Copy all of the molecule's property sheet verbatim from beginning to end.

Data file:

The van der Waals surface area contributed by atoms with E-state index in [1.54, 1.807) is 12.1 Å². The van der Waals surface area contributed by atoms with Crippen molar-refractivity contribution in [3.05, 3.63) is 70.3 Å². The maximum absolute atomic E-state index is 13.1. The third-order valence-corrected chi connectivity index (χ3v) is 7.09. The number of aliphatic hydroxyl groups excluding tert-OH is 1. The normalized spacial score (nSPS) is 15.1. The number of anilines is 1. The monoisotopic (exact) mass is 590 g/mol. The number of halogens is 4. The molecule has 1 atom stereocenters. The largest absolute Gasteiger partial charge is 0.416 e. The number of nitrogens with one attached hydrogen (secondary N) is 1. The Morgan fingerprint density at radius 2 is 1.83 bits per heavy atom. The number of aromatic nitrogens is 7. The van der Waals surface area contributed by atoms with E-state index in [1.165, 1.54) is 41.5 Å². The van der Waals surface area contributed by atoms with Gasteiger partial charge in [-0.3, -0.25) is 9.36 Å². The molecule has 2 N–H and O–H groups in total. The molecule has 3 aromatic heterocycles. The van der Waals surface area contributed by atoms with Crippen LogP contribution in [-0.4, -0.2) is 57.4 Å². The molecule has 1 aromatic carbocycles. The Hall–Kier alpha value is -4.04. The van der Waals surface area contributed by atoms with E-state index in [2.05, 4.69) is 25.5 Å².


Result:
The van der Waals surface area contributed by atoms with E-state index in [1.54, 1.807) is 12.1 Å². The van der Waals surface area contributed by atoms with Crippen molar-refractivity contribution in [3.05, 3.63) is 70.3 Å². The maximum absolute atomic E-state index is 13.1. The third-order valence-corrected chi connectivity index (χ3v) is 7.09. The number of aliphatic hydroxyl groups excluding tert-OH is 1. The normalized spacial score (nSPS) is 15.1. The number of anilines is 1. The monoisotopic (exact) mass is 590 g/mol. The number of halogens is 4. The molecule has 1 atom stereocenters. The largest absolute Gasteiger partial charge is 0.416 e. The number of nitrogens with one attached hydrogen (secondary N) is 1. The Morgan fingerprint density at radius 2 is 1.83 bits per heavy atom. The number of aromatic nitrogens is 7. The van der Waals surface area contributed by atoms with E-state index in [1.165, 1.54) is 41.5 Å². The van der Waals surface area contributed by atoms with Gasteiger partial charge in [-0.3, -0.25) is 9.36 Å². The molecule has 2 N–H and O–H groups in total. The molecule has 3 aromatic heterocycles. The van der Waals surface area contributed by atoms with Crippen LogP contribution in [-0.4, -0.2) is 57.4 Å². The molecule has 1 aromatic carbocycles. The Hall–Kier alpha value is -4.04. The van der Waals surface area contributed by atoms with E-state index in [2.05, 4.69) is 25.5 Å².